Celebrants who don’t adapt to digital technology and develop an online presence, will see their services limited. Out of this trend celebrants need to consider how they could promote, organise and lead celebrations away from traditional locations as families choose direct cremation and more emphasis on the celebration or wake.

To survive, celebrants need to adapt to online trends creating products and services that families can access. In addition, starting to think and plan taking your celebrant service away from the crematorium and into the woods! 

Tip – Do you have a connection with any local venues suitable for funerals? Could you put together a “funeral package” idea and see if they are interested in it for the future. One AOIC celebrant seeing this trend developing has already purchased a mobile PA system!

These two may not be that much news – yet, it is the next trend that is surprising some. The virus is revealing a worrying trend for the global funeral industry.

3. COVID-19 increases the number of funerals – but decreases the profits

I have incredible admiration for Funeral Directors and their staff. All front-line workers, all unsung heroes in the battle against COVID-19. Funeral Directors are responding to COVID-19 and responding with courage, tenacity and ingenuity.

Funeral Directors are not only grappling with safety issues, some are finding costs increasing, but profit falling. Families are choosing cheaper coffins, not requiring orders of service, and limousines are sitting idle in garages.

In a recent Guardian article, Steve Murrells, CEO of the Co-op said, “Without financial help for the sector, there will be many businesses (funeral) that won’t survive this COVID-19 period…” “The lockdown requires a simpler funeral. Which, if the volumes continue in the way that they are, will bring a huge strain on the profitability of the market.” I’m sure he knows. According to the Co-op, one in every 25 funerals arranged by Co-op is direct cremations, making the funeral provider market leader in this space.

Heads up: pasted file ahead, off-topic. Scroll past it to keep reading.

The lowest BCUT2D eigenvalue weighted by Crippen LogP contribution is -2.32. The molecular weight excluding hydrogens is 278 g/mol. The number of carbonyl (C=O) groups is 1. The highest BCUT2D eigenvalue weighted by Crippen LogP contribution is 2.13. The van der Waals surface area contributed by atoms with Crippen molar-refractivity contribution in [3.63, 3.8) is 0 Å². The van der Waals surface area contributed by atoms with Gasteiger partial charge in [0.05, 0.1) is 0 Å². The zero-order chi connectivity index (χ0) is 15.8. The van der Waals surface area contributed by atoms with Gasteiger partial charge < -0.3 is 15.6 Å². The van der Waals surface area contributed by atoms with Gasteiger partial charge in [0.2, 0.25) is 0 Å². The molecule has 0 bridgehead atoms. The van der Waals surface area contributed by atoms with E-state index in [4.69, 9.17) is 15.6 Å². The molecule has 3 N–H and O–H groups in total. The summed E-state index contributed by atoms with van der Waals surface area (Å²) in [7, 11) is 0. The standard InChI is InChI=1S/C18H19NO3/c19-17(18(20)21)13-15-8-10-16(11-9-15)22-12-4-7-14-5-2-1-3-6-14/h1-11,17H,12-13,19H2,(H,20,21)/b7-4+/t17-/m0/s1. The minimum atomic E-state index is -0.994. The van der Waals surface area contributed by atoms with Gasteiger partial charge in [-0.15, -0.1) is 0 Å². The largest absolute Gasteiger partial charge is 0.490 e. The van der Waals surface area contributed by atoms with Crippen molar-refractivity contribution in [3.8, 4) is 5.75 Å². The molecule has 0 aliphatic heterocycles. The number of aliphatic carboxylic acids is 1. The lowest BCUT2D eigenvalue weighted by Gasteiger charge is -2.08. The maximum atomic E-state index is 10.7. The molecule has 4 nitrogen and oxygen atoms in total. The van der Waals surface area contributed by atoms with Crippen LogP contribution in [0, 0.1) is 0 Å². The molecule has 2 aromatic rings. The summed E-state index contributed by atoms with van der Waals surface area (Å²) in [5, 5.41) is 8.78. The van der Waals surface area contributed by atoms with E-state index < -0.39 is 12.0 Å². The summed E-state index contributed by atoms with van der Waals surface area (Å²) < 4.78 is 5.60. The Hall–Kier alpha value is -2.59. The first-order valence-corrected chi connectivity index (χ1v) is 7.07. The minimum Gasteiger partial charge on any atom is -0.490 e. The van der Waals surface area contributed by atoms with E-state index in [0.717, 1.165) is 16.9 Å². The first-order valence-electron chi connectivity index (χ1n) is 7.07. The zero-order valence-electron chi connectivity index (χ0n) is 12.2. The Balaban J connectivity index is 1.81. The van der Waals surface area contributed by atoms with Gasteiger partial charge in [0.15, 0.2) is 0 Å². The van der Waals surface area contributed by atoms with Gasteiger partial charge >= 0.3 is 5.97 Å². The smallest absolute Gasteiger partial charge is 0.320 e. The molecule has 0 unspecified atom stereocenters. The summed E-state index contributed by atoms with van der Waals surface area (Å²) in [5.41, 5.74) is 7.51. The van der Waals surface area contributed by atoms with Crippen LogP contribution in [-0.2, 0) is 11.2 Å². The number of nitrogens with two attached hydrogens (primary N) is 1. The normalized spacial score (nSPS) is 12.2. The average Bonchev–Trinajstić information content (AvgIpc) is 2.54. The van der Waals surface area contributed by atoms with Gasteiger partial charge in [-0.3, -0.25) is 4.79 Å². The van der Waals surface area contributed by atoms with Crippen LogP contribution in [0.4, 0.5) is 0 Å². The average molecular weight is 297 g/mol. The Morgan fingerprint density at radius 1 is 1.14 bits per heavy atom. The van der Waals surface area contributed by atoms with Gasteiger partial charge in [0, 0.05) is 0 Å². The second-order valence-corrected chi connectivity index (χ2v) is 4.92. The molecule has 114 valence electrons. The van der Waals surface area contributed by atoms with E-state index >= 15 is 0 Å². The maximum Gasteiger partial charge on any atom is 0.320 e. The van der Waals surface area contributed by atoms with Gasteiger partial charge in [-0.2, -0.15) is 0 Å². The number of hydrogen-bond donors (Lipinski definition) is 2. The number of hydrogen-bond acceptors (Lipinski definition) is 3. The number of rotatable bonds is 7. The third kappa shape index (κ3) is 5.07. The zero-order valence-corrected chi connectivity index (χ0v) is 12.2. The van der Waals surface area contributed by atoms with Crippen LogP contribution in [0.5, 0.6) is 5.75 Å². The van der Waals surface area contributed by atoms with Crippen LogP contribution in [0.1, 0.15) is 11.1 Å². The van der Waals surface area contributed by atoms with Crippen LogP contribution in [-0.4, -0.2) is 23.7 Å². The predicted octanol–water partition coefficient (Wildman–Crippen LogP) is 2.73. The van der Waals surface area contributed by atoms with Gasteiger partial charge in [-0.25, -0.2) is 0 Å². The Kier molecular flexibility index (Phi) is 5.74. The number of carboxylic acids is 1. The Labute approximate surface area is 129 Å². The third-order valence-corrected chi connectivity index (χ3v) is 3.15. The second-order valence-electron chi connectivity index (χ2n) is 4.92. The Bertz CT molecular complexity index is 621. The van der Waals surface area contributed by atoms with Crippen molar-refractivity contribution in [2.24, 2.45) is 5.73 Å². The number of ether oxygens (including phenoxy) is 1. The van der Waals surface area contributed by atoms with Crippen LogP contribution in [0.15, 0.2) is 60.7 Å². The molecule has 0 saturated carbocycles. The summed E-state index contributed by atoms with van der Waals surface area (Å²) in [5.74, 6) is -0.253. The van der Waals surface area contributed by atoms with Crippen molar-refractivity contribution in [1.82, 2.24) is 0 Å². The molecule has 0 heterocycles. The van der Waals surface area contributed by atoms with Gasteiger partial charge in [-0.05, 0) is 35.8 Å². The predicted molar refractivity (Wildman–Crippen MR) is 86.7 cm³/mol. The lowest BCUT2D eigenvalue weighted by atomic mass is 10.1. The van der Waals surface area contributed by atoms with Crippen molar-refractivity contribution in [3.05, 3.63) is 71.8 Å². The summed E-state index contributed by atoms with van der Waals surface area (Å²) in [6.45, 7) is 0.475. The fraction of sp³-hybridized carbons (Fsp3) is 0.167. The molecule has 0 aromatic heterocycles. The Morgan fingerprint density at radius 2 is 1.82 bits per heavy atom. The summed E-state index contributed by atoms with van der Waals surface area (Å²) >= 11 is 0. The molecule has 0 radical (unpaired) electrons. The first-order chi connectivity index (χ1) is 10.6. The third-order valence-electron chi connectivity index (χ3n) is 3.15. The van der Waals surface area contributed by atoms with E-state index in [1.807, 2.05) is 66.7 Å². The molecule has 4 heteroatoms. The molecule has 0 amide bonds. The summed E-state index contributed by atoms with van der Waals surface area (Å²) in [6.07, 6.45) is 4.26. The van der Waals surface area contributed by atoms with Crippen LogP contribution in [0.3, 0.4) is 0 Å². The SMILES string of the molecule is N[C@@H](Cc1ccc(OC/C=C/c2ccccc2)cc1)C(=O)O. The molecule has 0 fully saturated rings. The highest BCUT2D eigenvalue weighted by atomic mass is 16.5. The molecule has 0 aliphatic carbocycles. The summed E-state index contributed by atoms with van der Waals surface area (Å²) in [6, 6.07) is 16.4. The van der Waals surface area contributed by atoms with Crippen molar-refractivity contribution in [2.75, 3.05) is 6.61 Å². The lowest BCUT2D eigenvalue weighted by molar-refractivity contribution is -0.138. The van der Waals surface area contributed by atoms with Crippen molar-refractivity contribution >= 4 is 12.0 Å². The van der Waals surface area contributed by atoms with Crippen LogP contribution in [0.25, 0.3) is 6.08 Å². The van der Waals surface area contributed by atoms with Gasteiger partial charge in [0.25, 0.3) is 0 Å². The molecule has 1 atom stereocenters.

Major financial brokers are commenting on the same worrying trend. In a post titled, Coronavirus Is Slamming Funeral-Services Stocks Too, Nick Ravo says most sectors have plummeted. Still, you might have expected a “grim bounce” as the Coronavirus spreads across the world. Not so. The funeral marketplace is dropping around 30% of its value. SCI, the largest company in the funeral sector in North America, is 31% down. Ravo cites three other large businesses in the same industry are down in the same regions.

If profits are being affected this much by major funeral players, how must some of the Independent Funeral Directors that make 70% of the UK funeral business be faring?

How will this trend impact celebrants?

I don’t know!

Perhaps some of the smaller Funeral Directors you are working with need help in other ways to survive. Can you offer that help? Taking the trends above, could you write a proposal that includes an option for your Independent Funeral Directors to join forces with a local venue. Could you combine in developing the idea in your area, introducing the two together?

Tip – Are you at home self-isolating or shielding, pulling your hair out because you can’t work? Why not offer to create some social media posts for your local Funeral Directors?

Or, spend some time developing your online presence as a celebrant.

 

Don’t have a Google My Business page yet? Set it up! It’s free, and it will bring business your way.

Maybe not tomorrow, but it will! That’s a trend taking place, we might just not see that one yet!

 

Peter Billingham is an AOIC celebrant at Memorable Words, a writer, and broadcaster at Death Goes Digital.